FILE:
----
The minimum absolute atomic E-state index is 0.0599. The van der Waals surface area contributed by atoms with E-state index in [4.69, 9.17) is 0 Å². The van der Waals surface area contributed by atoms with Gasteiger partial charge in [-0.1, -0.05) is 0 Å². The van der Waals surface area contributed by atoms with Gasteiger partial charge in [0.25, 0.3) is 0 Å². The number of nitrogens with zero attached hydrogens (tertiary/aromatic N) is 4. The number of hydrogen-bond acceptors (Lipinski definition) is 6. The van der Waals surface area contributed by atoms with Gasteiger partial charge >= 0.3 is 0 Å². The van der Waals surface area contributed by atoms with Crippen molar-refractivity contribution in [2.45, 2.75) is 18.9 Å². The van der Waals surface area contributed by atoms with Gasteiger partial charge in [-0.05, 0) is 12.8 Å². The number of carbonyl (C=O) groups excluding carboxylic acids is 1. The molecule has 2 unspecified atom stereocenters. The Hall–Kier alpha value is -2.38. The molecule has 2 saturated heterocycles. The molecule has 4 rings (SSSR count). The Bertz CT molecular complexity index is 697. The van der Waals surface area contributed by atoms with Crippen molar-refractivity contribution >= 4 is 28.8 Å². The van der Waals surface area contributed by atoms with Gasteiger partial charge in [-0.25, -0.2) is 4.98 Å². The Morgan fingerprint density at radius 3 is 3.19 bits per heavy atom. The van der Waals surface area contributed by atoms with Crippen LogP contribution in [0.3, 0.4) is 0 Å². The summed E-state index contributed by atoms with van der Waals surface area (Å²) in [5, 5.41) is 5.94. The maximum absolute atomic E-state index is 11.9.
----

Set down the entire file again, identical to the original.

The minimum absolute atomic E-state index is 0.0599. The van der Waals surface area contributed by atoms with E-state index in [4.69, 9.17) is 0 Å². The van der Waals surface area contributed by atoms with Gasteiger partial charge in [-0.1, -0.05) is 0 Å². The van der Waals surface area contributed by atoms with Gasteiger partial charge in [0.25, 0.3) is 0 Å². The number of nitrogens with zero attached hydrogens (tertiary/aromatic N) is 4. The number of hydrogen-bond acceptors (Lipinski definition) is 6. The van der Waals surface area contributed by atoms with Gasteiger partial charge >= 0.3 is 0 Å². The van der Waals surface area contributed by atoms with Crippen molar-refractivity contribution in [2.45, 2.75) is 18.9 Å². The van der Waals surface area contributed by atoms with Gasteiger partial charge in [-0.05, 0) is 12.8 Å². The number of carbonyl (C=O) groups excluding carboxylic acids is 1. The molecule has 2 unspecified atom stereocenters. The Hall–Kier alpha value is -2.38. The molecule has 2 saturated heterocycles. The molecule has 4 rings (SSSR count). The Bertz CT molecular complexity index is 697. The van der Waals surface area contributed by atoms with Crippen molar-refractivity contribution >= 4 is 28.8 Å². The van der Waals surface area contributed by atoms with Gasteiger partial charge in [-0.25, -0.2) is 4.98 Å². The Morgan fingerprint density at radius 3 is 3.19 bits per heavy atom. The van der Waals surface area contributed by atoms with Crippen LogP contribution in [0.3, 0.4) is 0 Å². The summed E-state index contributed by atoms with van der Waals surface area (Å²) in [5, 5.41) is 5.94. The maximum absolute atomic E-state index is 11.9.